Colombia’s Constitutional Court rules against legalizing abortion in first 16 weeks of pregnancy

BOGOTA (Reuters) – Colombia’s Constitutional Court ruled on Monday against legalizing abortions in up to the first 16 weeks of pregnancy and said the procedure would continue to be allowed in just three specific cases.

A sign that reads “Abortion Free” is seen during a rally in support of legal and safe abortion outside the Colombian constitutional court, in Bogota, Colombia March 2, 2020. REUTERS/Luisa Gonzalez

The decision dashed the hopes of those who had looked to see abortion legalized in Colombia. The Andean country is part of a region that has some of the world’s strictest reproductive rights laws.

The court rejected a case that looked to return the country to a ban on the practice in all circumstances, but also said it would not make abortion legal during the first four months of pregnancy.

As before, abortion will only be allowed if a mother’s life is at risk, if a fetus is malformed or if the pregnancy is a result of rape.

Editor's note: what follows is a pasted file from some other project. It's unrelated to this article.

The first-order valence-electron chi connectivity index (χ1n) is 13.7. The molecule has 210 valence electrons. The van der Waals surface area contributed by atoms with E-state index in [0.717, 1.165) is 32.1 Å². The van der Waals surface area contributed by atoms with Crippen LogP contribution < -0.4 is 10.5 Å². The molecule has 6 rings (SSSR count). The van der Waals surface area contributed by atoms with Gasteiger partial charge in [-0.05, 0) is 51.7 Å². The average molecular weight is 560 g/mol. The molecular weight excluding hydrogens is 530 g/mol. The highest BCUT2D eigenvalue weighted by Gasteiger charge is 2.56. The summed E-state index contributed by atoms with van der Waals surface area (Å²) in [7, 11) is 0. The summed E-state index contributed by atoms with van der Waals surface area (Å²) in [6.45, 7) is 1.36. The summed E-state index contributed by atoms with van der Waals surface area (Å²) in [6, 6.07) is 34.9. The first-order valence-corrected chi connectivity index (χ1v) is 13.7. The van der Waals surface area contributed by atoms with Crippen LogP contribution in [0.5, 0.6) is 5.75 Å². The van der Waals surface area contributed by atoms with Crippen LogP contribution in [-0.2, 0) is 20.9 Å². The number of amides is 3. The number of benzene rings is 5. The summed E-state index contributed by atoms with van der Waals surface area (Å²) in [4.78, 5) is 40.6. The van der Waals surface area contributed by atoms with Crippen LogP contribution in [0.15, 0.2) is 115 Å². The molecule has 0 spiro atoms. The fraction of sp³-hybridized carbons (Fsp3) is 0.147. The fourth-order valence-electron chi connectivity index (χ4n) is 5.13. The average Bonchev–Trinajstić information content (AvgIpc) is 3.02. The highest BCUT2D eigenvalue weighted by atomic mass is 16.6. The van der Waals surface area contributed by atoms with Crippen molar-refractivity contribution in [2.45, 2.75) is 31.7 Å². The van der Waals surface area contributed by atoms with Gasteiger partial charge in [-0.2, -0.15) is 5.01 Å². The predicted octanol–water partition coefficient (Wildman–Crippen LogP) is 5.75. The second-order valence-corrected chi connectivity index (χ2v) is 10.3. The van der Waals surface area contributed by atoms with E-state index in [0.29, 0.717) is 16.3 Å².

The decision was met with outcry by human rights organizations and women’s advocacy groups.

“Today’s decision by the Constitutional Court was a missed opportunity to stand on the right side of history to provide Colombian women and girls safe access to abortion,” Paula Avila-Guillen, director of Latin America Initiatives at the Women’s Equality Center, said in a statement.

Amnesty International accused the court of turning its back on women.

“We regret that the court has decided to continue restricting women’s sexual and reproductive rights instead of setting a positive example for the region, “said Amnesty International Americas Director Erika Guevara Rosas.

Colombian anti-abortion campaigners 40 Days for Life were not immediately available to comment.

Most countries in Latin America and the Caribbean apply similar restrictions to abortion as Colombia, while six countries in the region ban the procedure in all circumstances.

Reporting by Oliver Griffin and Luis Jaime Acosta; Additional reporting by Anastasia Moloney; Editing by Peter Cooney

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